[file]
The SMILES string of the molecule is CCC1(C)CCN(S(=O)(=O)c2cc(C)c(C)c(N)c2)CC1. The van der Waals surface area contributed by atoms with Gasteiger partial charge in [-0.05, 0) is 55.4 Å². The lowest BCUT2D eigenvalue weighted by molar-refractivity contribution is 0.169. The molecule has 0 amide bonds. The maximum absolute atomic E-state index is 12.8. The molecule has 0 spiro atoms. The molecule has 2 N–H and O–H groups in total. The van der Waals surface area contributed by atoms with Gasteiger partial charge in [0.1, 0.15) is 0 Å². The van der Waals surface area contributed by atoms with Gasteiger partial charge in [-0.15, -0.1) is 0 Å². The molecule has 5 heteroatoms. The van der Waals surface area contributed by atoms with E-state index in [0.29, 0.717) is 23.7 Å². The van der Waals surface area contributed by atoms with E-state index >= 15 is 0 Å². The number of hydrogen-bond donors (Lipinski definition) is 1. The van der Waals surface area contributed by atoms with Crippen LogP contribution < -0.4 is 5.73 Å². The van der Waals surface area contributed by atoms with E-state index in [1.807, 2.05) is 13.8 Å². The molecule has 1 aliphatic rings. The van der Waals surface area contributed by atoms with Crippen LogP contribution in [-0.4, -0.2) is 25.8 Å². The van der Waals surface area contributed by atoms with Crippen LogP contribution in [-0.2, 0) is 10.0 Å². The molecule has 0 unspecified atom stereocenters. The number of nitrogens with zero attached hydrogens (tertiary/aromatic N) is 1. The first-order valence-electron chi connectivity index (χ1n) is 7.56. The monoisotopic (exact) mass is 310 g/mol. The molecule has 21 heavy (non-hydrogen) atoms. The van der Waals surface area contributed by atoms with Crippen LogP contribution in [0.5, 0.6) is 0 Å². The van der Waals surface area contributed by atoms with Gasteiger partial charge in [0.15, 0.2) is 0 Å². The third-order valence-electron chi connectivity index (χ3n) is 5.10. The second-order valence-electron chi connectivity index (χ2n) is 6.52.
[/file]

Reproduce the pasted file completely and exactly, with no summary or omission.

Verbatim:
The SMILES string of the molecule is CCC1(C)CCN(S(=O)(=O)c2cc(C)c(C)c(N)c2)CC1. The van der Waals surface area contributed by atoms with Gasteiger partial charge in [-0.05, 0) is 55.4 Å². The lowest BCUT2D eigenvalue weighted by molar-refractivity contribution is 0.169. The molecule has 0 amide bonds. The maximum absolute atomic E-state index is 12.8. The molecule has 0 spiro atoms. The molecule has 2 N–H and O–H groups in total. The van der Waals surface area contributed by atoms with Gasteiger partial charge in [0.1, 0.15) is 0 Å². The van der Waals surface area contributed by atoms with Gasteiger partial charge in [-0.15, -0.1) is 0 Å². The molecule has 5 heteroatoms. The van der Waals surface area contributed by atoms with E-state index in [0.29, 0.717) is 23.7 Å². The van der Waals surface area contributed by atoms with E-state index >= 15 is 0 Å². The number of hydrogen-bond donors (Lipinski definition) is 1. The van der Waals surface area contributed by atoms with Crippen LogP contribution < -0.4 is 5.73 Å². The van der Waals surface area contributed by atoms with E-state index in [1.807, 2.05) is 13.8 Å². The molecule has 1 aliphatic rings. The van der Waals surface area contributed by atoms with Crippen LogP contribution in [-0.4, -0.2) is 25.8 Å². The van der Waals surface area contributed by atoms with Crippen LogP contribution in [-0.2, 0) is 10.0 Å². The molecule has 0 unspecified atom stereocenters. The number of nitrogens with zero attached hydrogens (tertiary/aromatic N) is 1. The first-order valence-electron chi connectivity index (χ1n) is 7.56. The monoisotopic (exact) mass is 310 g/mol. The molecule has 21 heavy (non-hydrogen) atoms. The van der Waals surface area contributed by atoms with Crippen LogP contribution in [0.5, 0.6) is 0 Å². The van der Waals surface area contributed by atoms with Gasteiger partial charge in [0.15, 0.2) is 0 Å². The third-order valence-electron chi connectivity index (χ3n) is 5.10. The second-order valence-electron chi connectivity index (χ2n) is 6.52.